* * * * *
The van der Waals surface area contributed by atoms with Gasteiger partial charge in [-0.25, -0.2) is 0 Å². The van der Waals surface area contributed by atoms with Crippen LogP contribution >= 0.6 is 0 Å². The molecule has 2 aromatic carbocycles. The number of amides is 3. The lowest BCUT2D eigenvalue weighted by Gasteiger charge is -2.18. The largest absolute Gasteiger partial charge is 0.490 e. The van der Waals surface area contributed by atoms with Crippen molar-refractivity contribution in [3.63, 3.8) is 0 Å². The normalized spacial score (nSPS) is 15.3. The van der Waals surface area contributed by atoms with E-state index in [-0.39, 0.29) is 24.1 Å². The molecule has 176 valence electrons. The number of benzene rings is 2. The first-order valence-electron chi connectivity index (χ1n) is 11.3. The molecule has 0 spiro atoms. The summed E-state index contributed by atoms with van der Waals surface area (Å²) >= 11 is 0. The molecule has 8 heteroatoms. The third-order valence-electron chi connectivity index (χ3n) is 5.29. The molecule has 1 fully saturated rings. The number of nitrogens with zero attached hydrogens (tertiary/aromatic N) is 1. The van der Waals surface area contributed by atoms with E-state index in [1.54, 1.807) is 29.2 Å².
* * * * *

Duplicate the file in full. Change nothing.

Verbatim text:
The van der Waals surface area contributed by atoms with Gasteiger partial charge in [-0.25, -0.2) is 0 Å². The van der Waals surface area contributed by atoms with Crippen LogP contribution >= 0.6 is 0 Å². The molecule has 2 aromatic carbocycles. The number of amides is 3. The lowest BCUT2D eigenvalue weighted by Gasteiger charge is -2.18. The largest absolute Gasteiger partial charge is 0.490 e. The van der Waals surface area contributed by atoms with Crippen molar-refractivity contribution in [3.63, 3.8) is 0 Å². The normalized spacial score (nSPS) is 15.3. The van der Waals surface area contributed by atoms with E-state index in [-0.39, 0.29) is 24.1 Å². The molecule has 176 valence electrons. The number of benzene rings is 2. The first-order valence-electron chi connectivity index (χ1n) is 11.3. The molecule has 0 spiro atoms. The summed E-state index contributed by atoms with van der Waals surface area (Å²) >= 11 is 0. The molecule has 8 heteroatoms. The third-order valence-electron chi connectivity index (χ3n) is 5.29. The molecule has 1 fully saturated rings. The number of nitrogens with zero attached hydrogens (tertiary/aromatic N) is 1. The van der Waals surface area contributed by atoms with E-state index in [1.54, 1.807) is 29.2 Å².